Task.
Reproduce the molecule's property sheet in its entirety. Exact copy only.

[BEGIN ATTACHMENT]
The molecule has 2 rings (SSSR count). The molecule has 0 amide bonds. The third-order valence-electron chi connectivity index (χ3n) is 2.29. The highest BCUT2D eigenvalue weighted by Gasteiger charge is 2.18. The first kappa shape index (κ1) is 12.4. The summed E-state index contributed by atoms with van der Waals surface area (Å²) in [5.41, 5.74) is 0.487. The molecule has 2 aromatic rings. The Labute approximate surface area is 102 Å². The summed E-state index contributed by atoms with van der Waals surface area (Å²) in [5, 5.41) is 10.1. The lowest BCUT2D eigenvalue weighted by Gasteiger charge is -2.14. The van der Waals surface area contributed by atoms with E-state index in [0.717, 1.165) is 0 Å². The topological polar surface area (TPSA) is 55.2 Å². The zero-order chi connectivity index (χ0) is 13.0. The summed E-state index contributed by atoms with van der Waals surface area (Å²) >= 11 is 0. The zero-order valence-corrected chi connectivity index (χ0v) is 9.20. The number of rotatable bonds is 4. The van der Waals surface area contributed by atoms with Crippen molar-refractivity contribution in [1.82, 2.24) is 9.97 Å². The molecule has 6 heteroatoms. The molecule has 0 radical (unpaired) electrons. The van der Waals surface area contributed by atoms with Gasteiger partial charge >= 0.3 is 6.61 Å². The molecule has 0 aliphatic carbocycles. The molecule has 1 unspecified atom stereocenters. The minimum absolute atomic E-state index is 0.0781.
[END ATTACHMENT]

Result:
The molecule has 2 rings (SSSR count). The molecule has 0 amide bonds. The third-order valence-electron chi connectivity index (χ3n) is 2.29. The highest BCUT2D eigenvalue weighted by Gasteiger charge is 2.18. The first kappa shape index (κ1) is 12.4. The summed E-state index contributed by atoms with van der Waals surface area (Å²) in [5.41, 5.74) is 0.487. The molecule has 2 aromatic rings. The Labute approximate surface area is 102 Å². The summed E-state index contributed by atoms with van der Waals surface area (Å²) in [5, 5.41) is 10.1. The lowest BCUT2D eigenvalue weighted by Gasteiger charge is -2.14. The van der Waals surface area contributed by atoms with E-state index in [0.717, 1.165) is 0 Å². The topological polar surface area (TPSA) is 55.2 Å². The zero-order chi connectivity index (χ0) is 13.0. The summed E-state index contributed by atoms with van der Waals surface area (Å²) >= 11 is 0. The zero-order valence-corrected chi connectivity index (χ0v) is 9.20. The number of rotatable bonds is 4. The van der Waals surface area contributed by atoms with Crippen molar-refractivity contribution in [1.82, 2.24) is 9.97 Å². The molecule has 6 heteroatoms. The molecule has 0 radical (unpaired) electrons. The van der Waals surface area contributed by atoms with Gasteiger partial charge >= 0.3 is 6.61 Å². The molecule has 0 aliphatic carbocycles. The molecule has 1 unspecified atom stereocenters. The minimum absolute atomic E-state index is 0.0781.